New York, NY – As the financial services industry tries to make sense out of SEC Chairman, Christoper Cox’s recent about face on “soft dollars”, many analysts on the topic have been trying to divine clues to his motivations by reading Cox’s various public comments on the subject. Cox’s most recent speech, given last Thursday to the National Italian-American Foundation, included his latest discussion on the practice.
The following is an exerpt from Chairman Cox’s speech dealing with the topic of “soft dollars”.
“There’s another way that the research business needs to keep pace with change. Some of our most important rules concerning investment research date back over 30 years, to 1975, when most stock research was in the form of paper reports. In that year, to help make the adjustment from fixed commissions to the new era of competition, Congress allowed investment advisers to pay higher than market rates for brokerage commissions as a way to cover the cost of research.
That was a very long time ago. Today, the market considerations that gave rise to so-called “soft dollars” are as out of date as the Betamax, leisure suits, and “Welcome Back Kotter” – all vintage 1975 as well.
In a “soft dollar” transaction, an investment adviser’s customer pays one price – say five cents a share – that covers both the cost of the trade and other research products and services as well. But while investors pay these costs, most investors are unaware of them. That’s because for all intents and purposes, these fees are hidden.
And it isn’t just retail investors, but even large sophisticated customers of money managers who have difficulty figuring out exactly what their money is buying. Soft dollars make life extremely difficult for investors of all kinds who are trying to understand where their money is going. Soft dollars need to see the light of day.
The fact that soft dollars are hidden from view means their use isn’t subject to the same robust scrutiny and oversight that investors apply to the costs that investors can see. And this lack of transparency has led to abuses. We’ve seen examples of money managers using their clients’ soft dollars to pay for office rent, furniture and equipment, lavish trips, theater tickets, and fancy meals. In fact, the most common abuse of soft dollars appears to be advisers using their clients’ money to pay others for referring new clients to the adviser. That’s not exactly the kind of “research” that will help investors’ portfolios.
Even aside from abuses, the lack of transparency may be contributing to higher costs. These higher costs are borne directly by investors in mutual funds, pension funds, and 401(k) plans. Today, when so many American investors are saving for retirement, these extra costs can shave off critical returns that amount to big money in the long run.
There are also inherent conflicts of interest in the use of soft dollars that offer perverse incentives to investment advisers to use them in ways that aren’t beneficial to investors. That’s because soft dollars offer the opportunity for money managers to use the client’s money to pay for expenses the money manager normally would pay itself. Using the client’s money may also remove the adviser’s incentive to keep its own costs down. And to generate soft dollars, the adviser has an incentive to trade even when it’s not in the client’s best interest.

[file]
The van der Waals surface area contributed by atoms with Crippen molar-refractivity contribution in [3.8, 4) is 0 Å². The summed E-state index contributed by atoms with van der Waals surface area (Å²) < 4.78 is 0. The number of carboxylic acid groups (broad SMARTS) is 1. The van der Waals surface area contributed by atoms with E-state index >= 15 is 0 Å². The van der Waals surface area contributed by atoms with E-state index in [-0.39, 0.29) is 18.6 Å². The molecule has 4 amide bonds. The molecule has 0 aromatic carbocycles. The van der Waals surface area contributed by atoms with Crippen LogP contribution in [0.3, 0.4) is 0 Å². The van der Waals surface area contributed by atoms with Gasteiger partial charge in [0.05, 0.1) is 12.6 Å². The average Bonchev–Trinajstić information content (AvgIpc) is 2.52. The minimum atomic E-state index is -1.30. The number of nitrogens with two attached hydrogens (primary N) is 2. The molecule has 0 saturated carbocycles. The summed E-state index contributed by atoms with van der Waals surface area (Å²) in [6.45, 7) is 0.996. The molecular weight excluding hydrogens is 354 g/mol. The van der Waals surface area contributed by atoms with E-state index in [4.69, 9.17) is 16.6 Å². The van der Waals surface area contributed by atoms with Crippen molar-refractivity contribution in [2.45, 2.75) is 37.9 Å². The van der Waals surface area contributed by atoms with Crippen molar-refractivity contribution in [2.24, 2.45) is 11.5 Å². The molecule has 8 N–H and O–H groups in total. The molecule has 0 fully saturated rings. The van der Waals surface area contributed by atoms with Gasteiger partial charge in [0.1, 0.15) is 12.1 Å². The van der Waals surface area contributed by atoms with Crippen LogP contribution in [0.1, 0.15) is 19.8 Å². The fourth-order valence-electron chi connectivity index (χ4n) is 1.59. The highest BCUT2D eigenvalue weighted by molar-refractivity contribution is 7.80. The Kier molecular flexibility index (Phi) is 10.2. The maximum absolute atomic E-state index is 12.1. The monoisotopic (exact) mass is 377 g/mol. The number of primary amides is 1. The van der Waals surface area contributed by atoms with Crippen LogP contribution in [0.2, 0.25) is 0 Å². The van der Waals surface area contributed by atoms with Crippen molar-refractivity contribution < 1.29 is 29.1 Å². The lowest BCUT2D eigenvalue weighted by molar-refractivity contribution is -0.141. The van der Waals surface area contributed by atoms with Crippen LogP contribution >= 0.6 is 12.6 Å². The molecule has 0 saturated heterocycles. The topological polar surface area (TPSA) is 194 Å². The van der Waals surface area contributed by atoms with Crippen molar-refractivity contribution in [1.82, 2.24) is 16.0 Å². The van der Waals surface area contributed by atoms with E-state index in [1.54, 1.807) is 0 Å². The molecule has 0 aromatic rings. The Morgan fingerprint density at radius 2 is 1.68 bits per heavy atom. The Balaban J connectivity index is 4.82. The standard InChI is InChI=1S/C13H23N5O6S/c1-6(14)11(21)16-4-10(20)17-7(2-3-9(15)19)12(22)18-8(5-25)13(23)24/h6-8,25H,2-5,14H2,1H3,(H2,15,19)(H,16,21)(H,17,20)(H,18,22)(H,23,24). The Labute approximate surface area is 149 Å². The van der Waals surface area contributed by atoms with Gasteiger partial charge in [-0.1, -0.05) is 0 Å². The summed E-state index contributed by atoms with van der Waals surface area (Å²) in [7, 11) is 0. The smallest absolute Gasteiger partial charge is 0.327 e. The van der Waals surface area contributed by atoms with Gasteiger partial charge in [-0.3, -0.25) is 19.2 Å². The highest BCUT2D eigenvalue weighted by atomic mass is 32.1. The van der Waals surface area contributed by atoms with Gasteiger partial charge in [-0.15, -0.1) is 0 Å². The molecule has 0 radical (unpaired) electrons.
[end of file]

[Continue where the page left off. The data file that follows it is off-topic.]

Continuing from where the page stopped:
Soft dollars can also create incentives to use one client’s commissions to pay for another client’s research. Beyond ill serving investors, all of this is unfair to money managers. Money managers should never be put in the position where they have an incentive not to put the client first.
As if all of this were not enough, we now have a whole cottage industry of lawyers who give advice on what is “soft dollarable,” and what’s not. The legal tests are complicated. The SEC’s staff spends a considerable amount of time answering questions about how to interpret our guidance.
Let me give you an example of the complexity: The Commission’s soft dollar interpretation allows a particular product to be considered both “research” and “not research” at the same time. These are so-called “mixed use” products, which can be paid partially in soft dollars and partially in real, hard dollars. The money manager has to allocate the costs, and disclose them separately. This is unnecessary complexity, which leads to unnecessary costs. And as always, it’s the investor who ends up footing the bill.
This witch’s brew of hidden fees, conflicts of interest, and complexity in application is at odds with investors’ best interests. We all know we can do better. That’s why I’ve asked Congress to consider legislation to repeal or at least substantially revise the 1975 law that provides a “safe harbor” for soft dollars.
For our part, we’ll continue to monitor the abuses in order to bring hidden soft dollar expenditures to light – and to ensure that to the maximum extent possible, soft dollars are used only for research. Here again, our goal is to help investors to get the information they need, in a form they can really use and understand.”
Comment by Bill George:
I believe Chairman Cox’s comments did not sufficiently differentiate between soft dollars used to purchase independently produced investment research and soft dollars used to buy bundled undisclosed proprietary research and other services from full-service brokers. I believe this lack of differentiation contributes to a misunderstanding of the entire issue of soft dollars. Also, I believe the Chairman’s definition of mixed-use services in this speech seems to be designed to raise questions about a practice about which the research and third-party brokerage industry has a clear understanding. In my opinion, his comment about mixed use services create unnecessary doubts and may stimulate bias relating to an area that is a fairly well understood concept / practice.